High-potency cannabis and the risk of psychosis

During the last quarter of the 20th century recreational use of
cannabis increased greatly across the world.1 Cannabis consumption
came to be seen as a normal leisure activity, and was regarded
as safe even by the medical establishment.2 However, in recent
years there has been considerable controversy over the use of
cannabis, with, for example, the UK government repeatedly
reviewing its safety.3 This concern has arisen from large prospective
epidemiological studies which have reported that use of
cannabis increases the risk of schizophrenia-like psychosis.4,5
However, these studies have not collected detailed data on the
patterns of use or potency of the cannabis used, which may be
important factors moderating the associated risk.6
The principal constituents of cannabis are D9-tetrahydrocannabinol
(D9-THC) and cannabidiol. The former is the main
psychoactive ingredient and in experimental studies it produces
transient psychotic symptoms and impaired memory in a dose dependent
manner.6,7 In contrast, cannabidiol does not induce
hallucinations or delusions, and it seems to antagonise the cognitive
impairment and psychotogenic effects caused by D9-THC.6
Until the early 2000s the most freely available type of cannabis
in the UK was cannabis resin (‘hash’), which had approximately
70% of the ‘street’ market, followed by traditional imported herbal
cannabis and then sinsemilla (‘skunk’). Cannabis resin contains
2–4% D9-THC and a similar proportion of cannabidiol, whereas
herbal cannabis contains a similar percentage of D9-THC but no
cannabidiol.8,9 However, sinsemilla (skunk) has increasingly taken
over the UK market and its THC concentration, and to a lesser
extent that of imported herbal cannabis, has been consistently
rising. For example, seizures of cannabis on the streets of England
in 2008 by the police showed that sinsemilla had a market share
of more than 70%, and had reached a D9-THC concentration of
12–18% with virtually no cannabidiol.8,9

Smith has suggested that such high-potency cannabis might be
especially harmful to mental health.10 We therefore compared
patterns and types of cannabis use in people experiencing their
first episode of psychosis and in a healthy control sample.
Specifically, we sought to test the hypothesis that daily use of
high-potency cannabis is associated with a particularly high risk
of psychosis.

We approached all patients aged 18–65 years who presented with a
first episode of psychosis to the Lambeth, Southwark and Croydon
adult in-patient units of the South London & Maudsley Mental
Health National Health Service (NHS) Foundation Trust between
December 2005 and October 2008. We validated clinical diagnosis
by administering the Schedules for Clinical Assessment in
Neuropsychiatry (SCAN).11 Patients who met ICD–10 criteria
for a diagnosis of psychosis (codes F20–F29 and F30–F33)12 were
invited to participate in the study; cases with a diagnosis of
organic psychosis were excluded. During the same period we
recruited a healthy control group (n = 174) from the local
population living in the area served by the Trust, by means of
internet and newspaper advertisements, and distribution of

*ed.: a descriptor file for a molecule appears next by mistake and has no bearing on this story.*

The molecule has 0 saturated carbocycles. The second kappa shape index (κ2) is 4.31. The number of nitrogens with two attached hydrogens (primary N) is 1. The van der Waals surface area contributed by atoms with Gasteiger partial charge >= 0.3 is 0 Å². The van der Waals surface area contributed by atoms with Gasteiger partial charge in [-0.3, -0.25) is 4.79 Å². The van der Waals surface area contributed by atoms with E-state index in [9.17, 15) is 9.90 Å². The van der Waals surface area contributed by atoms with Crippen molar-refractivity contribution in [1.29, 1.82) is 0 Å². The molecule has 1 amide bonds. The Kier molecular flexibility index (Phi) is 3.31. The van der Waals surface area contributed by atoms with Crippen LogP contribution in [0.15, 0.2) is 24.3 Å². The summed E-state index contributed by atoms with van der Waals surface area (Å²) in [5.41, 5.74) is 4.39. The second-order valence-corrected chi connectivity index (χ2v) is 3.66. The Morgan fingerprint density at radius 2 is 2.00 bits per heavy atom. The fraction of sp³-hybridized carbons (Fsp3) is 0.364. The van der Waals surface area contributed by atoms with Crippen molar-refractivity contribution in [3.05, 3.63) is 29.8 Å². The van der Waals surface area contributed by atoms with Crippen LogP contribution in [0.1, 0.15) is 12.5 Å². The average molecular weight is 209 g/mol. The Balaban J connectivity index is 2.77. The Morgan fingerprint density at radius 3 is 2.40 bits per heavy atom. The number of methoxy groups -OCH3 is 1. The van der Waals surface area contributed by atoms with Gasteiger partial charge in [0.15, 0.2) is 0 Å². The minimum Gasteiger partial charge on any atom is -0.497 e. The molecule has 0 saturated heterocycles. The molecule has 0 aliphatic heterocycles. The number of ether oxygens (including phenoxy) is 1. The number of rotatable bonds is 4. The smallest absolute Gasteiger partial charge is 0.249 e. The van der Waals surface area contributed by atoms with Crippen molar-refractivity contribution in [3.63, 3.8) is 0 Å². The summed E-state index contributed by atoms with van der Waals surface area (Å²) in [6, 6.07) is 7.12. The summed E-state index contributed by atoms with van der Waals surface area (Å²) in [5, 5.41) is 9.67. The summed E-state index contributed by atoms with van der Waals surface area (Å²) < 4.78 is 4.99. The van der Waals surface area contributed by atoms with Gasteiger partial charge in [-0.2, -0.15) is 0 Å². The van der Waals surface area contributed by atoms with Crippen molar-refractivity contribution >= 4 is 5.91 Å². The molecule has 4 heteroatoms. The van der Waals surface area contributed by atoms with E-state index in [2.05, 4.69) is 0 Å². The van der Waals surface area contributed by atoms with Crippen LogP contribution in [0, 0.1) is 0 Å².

leaflets at train stations, shops and job centres. Cannabis was
not mentioned in these advertisements. Particular attention was
directed to attempting to obtain a control sample similar to the
patient sample in age, gender, ethnicity, educational qualifications
and employment status. Those who agreed to participate were
administered the Psychosis Screening Questionnaire,13 and
excluded if they met criteria for a psychotic disorder or reported
a previous diagnosis of psychotic illness.
Ethical permission was obtained from the Trust and the
Institute of Psychiatry research ethics committee. All study
participants signed a consent form allowing publication of data
originating from the study.

People who use cannabis have an increased risk of
psychosis, an effect attributed to the active ingredient D9-
tetrahydrocannabinol (D9-THC). There has recently been
concern over an increase in the concentration of D9-THC in
the cannabis available in many countries.

To investigate whether people with a first episode of
psychosis were particularly likely to use high-potency

We collected information on cannabis use from 280 cases
presenting with a first episode of psychosis to the South
London & Maudsley National Health Service (NHS) Foundation
Trust, and from 174 healthy controls recruited from the local

There was no significant difference between cases and
controls in whether they had ever taken cannabis, or age at
first use. However, those in the cases group were more
likely to be current daily users (OR = 6.4) and to have smoked
cannabis for more than 5 years (OR = 2.1). Among those who
used cannabis, 78% of the cases group used high-potency
cannabis (sinsemilla, ‘skunk’) compared with 37% of the
control group (OR 6.8).

The finding that people with a first episode of psychosis had
smoked higher-potency cannabis, for longer and with greater
frequency, than a healthy control group is consistent with
the hypothesis that D9-THC is the active ingredient
increasing risk of psychosis. This has important public health
implications, given the increased availability and use of highpotency

Source: The British Journal of Psychiatry (2009)
195, 488–491. doi: 10.1192/bjp.bp.109.064220

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